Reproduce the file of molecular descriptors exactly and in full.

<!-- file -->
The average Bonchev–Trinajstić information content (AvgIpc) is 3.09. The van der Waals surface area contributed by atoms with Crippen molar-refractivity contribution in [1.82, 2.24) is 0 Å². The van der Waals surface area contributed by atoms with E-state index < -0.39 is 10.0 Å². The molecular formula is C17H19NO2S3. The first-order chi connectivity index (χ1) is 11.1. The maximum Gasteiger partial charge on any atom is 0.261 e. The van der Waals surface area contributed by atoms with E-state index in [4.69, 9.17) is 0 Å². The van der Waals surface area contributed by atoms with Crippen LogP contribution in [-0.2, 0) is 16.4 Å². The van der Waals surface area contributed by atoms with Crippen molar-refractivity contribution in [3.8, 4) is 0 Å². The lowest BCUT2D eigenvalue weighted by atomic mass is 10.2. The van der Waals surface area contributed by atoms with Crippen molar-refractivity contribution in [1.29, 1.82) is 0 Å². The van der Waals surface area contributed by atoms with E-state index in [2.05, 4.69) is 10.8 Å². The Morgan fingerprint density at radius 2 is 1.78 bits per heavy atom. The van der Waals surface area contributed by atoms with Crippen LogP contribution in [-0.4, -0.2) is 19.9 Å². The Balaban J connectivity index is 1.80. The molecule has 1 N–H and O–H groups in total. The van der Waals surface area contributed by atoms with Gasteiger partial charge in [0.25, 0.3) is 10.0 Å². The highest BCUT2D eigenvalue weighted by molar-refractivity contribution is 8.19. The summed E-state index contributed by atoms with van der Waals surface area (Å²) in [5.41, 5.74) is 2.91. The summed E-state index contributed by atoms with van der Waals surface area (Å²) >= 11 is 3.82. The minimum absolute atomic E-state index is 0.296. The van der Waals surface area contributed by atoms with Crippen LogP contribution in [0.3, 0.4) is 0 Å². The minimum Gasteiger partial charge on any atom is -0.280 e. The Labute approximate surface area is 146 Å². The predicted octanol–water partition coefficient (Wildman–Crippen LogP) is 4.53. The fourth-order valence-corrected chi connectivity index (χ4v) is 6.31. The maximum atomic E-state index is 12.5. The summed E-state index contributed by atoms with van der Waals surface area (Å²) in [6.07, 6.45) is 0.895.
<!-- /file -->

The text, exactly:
The average Bonchev–Trinajstić information content (AvgIpc) is 3.09. The van der Waals surface area contributed by atoms with Crippen molar-refractivity contribution in [1.82, 2.24) is 0 Å². The van der Waals surface area contributed by atoms with E-state index < -0.39 is 10.0 Å². The molecular formula is C17H19NO2S3. The first-order chi connectivity index (χ1) is 11.1. The maximum Gasteiger partial charge on any atom is 0.261 e. The van der Waals surface area contributed by atoms with E-state index in [4.69, 9.17) is 0 Å². The van der Waals surface area contributed by atoms with Crippen LogP contribution in [-0.2, 0) is 16.4 Å². The van der Waals surface area contributed by atoms with Crippen molar-refractivity contribution in [3.8, 4) is 0 Å². The lowest BCUT2D eigenvalue weighted by atomic mass is 10.2. The van der Waals surface area contributed by atoms with Crippen molar-refractivity contribution in [1.29, 1.82) is 0 Å². The van der Waals surface area contributed by atoms with E-state index in [2.05, 4.69) is 10.8 Å². The Morgan fingerprint density at radius 2 is 1.78 bits per heavy atom. The van der Waals surface area contributed by atoms with Crippen LogP contribution in [-0.4, -0.2) is 19.9 Å². The Balaban J connectivity index is 1.80. The molecule has 1 N–H and O–H groups in total. The van der Waals surface area contributed by atoms with Gasteiger partial charge in [0.25, 0.3) is 10.0 Å². The highest BCUT2D eigenvalue weighted by molar-refractivity contribution is 8.19. The summed E-state index contributed by atoms with van der Waals surface area (Å²) in [5.41, 5.74) is 2.91. The summed E-state index contributed by atoms with van der Waals surface area (Å²) >= 11 is 3.82. The minimum absolute atomic E-state index is 0.296. The van der Waals surface area contributed by atoms with Crippen LogP contribution in [0.3, 0.4) is 0 Å². The minimum Gasteiger partial charge on any atom is -0.280 e. The Labute approximate surface area is 146 Å². The predicted octanol–water partition coefficient (Wildman–Crippen LogP) is 4.53. The fourth-order valence-corrected chi connectivity index (χ4v) is 6.31. The maximum atomic E-state index is 12.5. The summed E-state index contributed by atoms with van der Waals surface area (Å²) in [6.07, 6.45) is 0.895.